In the last few decades in the United States, so-called “minority literatures” have begun to surface from beneath the various social and economic repressions which had previously denied them access to most printed media. First blacks and Jews and, more recently, Chicanos, Native Americans, and women have been given, or have taken, some part in the huge publication deluge which pours from this country every year. As a result, educators in literature have begun to understand that the great books tradition of Western civilization is but one voice in the cultural heterogeneity that is modern America. Minority writing can no longer be considered minor since, collectively, it expresses the multitude of experiences of the numerical majority, a majority that was previously made silent through forces of law, education, and material opportunity.
Despite these advances, one minority group, Asian-Americans, has, until the last few years, been surprisingly reticent about its unique experiences and contributions. Even considering that they have been on this continent for fewer years (about 180) and in smaller numbers (about one percent of the total population) than most of these other minorities, their slight publications need some explanation. The extent and reasons for this lacuna are most evident in the Chinese-American community.
Until 1970, the number of well-wrought book-length publications in drama, poetry, or prose by this segment of society was probably less than ten. While special problems of language and culture are partially responsible for this scarcity (in that the dominant languages here are Occidental), two other factors are perhaps more important even if they are not unique to Chinese-Americans.
Before the twentieth century the Chinese in America were not only segregated geographically into legislated Chinatowns but also, and as a consequence, linguistically. After this, however, access to print was restricted more by preexisting models of Chinese than by a relative ignorance of English. Books and iconography about Chinese were as popular as they were unfair. Stereotypes abounded in certain characters of the coolie, the laundryman, the servant, or the opium dealer. The image of queued Chinese in black silk persisted well after World War II even though they were not worn after 1911. These generic misrepresentations were often joined by famous fictional characters such as Charlie Chan, Chop-Chop, and Fu Manchu. Thus, modern Chinese-Americans found their literary slot already occupied by prejudiced works which were not easily dislodged by their own oral tradition and knowledge of the depth, beauty, and age of Oriental culture.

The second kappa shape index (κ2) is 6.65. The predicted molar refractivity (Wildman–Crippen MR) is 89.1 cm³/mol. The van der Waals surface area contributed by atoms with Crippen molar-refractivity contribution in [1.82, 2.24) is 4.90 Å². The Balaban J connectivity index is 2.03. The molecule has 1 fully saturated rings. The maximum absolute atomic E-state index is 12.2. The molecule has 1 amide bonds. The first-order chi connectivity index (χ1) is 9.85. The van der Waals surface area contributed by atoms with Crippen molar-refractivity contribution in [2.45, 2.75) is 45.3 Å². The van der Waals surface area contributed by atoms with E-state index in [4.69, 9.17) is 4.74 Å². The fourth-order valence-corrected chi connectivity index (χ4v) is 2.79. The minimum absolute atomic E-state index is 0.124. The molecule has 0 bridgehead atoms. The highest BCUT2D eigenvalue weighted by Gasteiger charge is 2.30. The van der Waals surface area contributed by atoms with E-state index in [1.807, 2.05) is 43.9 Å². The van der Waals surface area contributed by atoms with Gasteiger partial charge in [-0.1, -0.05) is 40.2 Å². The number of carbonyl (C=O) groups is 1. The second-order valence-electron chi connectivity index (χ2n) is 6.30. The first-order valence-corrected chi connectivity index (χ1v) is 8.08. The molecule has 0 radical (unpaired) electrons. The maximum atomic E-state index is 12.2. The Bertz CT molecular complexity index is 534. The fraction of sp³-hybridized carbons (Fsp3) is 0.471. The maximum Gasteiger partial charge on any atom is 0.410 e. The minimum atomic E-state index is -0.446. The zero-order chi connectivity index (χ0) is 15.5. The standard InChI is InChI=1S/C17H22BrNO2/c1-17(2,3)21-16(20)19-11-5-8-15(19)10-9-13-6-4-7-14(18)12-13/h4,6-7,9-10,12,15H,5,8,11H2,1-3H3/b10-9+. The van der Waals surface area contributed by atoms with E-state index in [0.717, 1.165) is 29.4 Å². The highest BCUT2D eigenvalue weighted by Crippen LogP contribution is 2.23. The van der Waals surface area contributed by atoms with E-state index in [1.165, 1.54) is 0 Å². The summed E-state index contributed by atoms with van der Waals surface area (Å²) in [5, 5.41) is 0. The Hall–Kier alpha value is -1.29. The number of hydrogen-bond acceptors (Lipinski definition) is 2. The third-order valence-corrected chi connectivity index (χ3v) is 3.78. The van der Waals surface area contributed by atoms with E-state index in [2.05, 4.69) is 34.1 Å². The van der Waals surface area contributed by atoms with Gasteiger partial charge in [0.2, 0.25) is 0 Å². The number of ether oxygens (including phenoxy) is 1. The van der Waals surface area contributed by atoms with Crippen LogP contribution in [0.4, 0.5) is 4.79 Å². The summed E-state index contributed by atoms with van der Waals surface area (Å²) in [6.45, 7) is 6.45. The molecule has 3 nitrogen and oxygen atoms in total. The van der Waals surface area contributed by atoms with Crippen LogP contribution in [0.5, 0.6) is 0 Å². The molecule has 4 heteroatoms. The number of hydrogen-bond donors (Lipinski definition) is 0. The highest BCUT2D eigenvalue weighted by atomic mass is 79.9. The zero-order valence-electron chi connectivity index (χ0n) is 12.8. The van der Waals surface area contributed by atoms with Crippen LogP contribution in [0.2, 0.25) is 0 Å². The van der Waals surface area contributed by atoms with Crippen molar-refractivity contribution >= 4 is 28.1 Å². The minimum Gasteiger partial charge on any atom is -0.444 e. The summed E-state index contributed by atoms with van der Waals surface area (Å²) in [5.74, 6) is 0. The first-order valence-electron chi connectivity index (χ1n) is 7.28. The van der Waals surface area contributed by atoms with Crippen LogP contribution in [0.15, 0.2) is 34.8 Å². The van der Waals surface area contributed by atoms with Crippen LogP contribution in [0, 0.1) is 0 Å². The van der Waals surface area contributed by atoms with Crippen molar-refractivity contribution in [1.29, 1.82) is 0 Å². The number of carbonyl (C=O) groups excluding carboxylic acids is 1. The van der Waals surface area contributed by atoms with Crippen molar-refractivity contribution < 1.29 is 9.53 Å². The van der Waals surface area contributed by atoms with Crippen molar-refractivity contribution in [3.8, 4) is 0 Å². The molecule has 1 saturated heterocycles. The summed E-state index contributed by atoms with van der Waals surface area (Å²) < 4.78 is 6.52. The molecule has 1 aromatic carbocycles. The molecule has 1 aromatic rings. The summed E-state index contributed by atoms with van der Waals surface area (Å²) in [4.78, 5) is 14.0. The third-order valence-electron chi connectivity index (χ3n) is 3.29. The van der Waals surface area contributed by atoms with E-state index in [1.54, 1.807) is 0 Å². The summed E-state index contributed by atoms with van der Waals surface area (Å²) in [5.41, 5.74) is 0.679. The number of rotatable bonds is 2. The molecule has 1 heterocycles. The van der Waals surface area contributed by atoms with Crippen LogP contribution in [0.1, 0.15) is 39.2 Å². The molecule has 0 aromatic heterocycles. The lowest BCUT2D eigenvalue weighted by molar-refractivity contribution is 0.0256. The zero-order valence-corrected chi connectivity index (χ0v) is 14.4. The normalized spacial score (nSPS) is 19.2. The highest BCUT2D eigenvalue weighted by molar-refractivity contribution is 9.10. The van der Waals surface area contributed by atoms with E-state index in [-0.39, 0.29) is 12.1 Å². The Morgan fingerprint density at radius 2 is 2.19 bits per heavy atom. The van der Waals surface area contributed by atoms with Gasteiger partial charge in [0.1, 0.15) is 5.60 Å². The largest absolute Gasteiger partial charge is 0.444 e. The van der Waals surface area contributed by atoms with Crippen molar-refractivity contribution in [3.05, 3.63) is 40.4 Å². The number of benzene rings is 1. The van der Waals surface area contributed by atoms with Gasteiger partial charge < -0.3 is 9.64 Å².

The other important factor limiting Chinese-American literary production might be thought to be their very assimilation into the mainstream of white culture. It is this image, however, and not its projected reality which seems to be the culprit here. Again, the stereotype forced a silence upon this group.
Asian-Americans have been mistreated, tortured, and killed in the United States since their first real immigration in the mid-nineteenth century, but it has been popular since the Korean War to represent them as productive, servile, diligent members of the white community. While this largely fictional assimilation is no longer made physically impossible by geographic segregation, the pretense of the melting pot whitewashes the special history and culture of this subset of society. Nor is this fiction totally benign: the image is used as a role model both to denigrate and manipulate other minorities. It also functions as a script for Asian-Americans themselves. They realize that compliance assures survival and relatively little interference. Thus, this device is another cork in this group’s capacity for self expression: they are co-opted by the image of assimilation into the silence of real assimilation.
This background to the Chinese-American experience is important here because this tension between white myths about orientals and the contradicting historical facts has become a central theme in much of this group’s modern writing. Writers such as Frank Chin, Diana Chang, and Maxine Hong Kingston form a now vociferous middle generation of Chinese-Americans who can see back both to original Chinese culture and past white abuses, as well as “foreward” to the images and realities of the present. As a result their writing tends to be Janus faced. They write, however, not about an identity in crisis because of its ambiguity but rather find in this plurality the material for creativity and flexibility. They, like the Japanese-American Nisei (first American-born generation), form a biological and a conceptual bridge between the old and the new.
Maxine Hong Kingston is one of the best of this middle generation of Asian-American writers. She was born in Stockton, California, in 1940—the same year and the same city as Frank Chin. She has been and continues to be a teacher as well as a writer who has published in Hawaii Review, The New York Times, Viva, The New Yorker, American Heritage, and New West. Her first novel, The Woman Warrior:...
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